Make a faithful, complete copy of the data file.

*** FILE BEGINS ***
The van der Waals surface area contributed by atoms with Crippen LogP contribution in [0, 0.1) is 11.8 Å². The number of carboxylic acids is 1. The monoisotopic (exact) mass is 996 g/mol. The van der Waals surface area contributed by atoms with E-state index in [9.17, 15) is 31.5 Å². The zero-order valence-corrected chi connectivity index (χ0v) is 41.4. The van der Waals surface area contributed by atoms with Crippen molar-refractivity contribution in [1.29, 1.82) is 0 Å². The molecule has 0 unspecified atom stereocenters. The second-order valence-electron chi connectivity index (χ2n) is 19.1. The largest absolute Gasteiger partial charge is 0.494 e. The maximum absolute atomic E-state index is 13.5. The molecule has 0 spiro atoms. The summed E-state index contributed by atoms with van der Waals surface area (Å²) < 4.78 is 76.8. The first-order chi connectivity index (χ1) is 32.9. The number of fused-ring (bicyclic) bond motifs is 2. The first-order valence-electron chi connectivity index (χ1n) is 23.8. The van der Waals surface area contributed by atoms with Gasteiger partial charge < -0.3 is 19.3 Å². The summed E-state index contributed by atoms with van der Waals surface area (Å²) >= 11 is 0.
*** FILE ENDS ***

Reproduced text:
The van der Waals surface area contributed by atoms with Crippen LogP contribution in [0, 0.1) is 11.8 Å². The number of carboxylic acids is 1. The monoisotopic (exact) mass is 996 g/mol. The van der Waals surface area contributed by atoms with E-state index in [9.17, 15) is 31.5 Å². The zero-order valence-corrected chi connectivity index (χ0v) is 41.4. The van der Waals surface area contributed by atoms with Crippen molar-refractivity contribution in [1.29, 1.82) is 0 Å². The molecule has 0 unspecified atom stereocenters. The second-order valence-electron chi connectivity index (χ2n) is 19.1. The largest absolute Gasteiger partial charge is 0.494 e. The maximum absolute atomic E-state index is 13.5. The molecule has 0 spiro atoms. The summed E-state index contributed by atoms with van der Waals surface area (Å²) < 4.78 is 76.8. The first-order chi connectivity index (χ1) is 32.9. The number of fused-ring (bicyclic) bond motifs is 2. The first-order valence-electron chi connectivity index (χ1n) is 23.8. The van der Waals surface area contributed by atoms with Gasteiger partial charge < -0.3 is 19.3 Å². The summed E-state index contributed by atoms with van der Waals surface area (Å²) >= 11 is 0.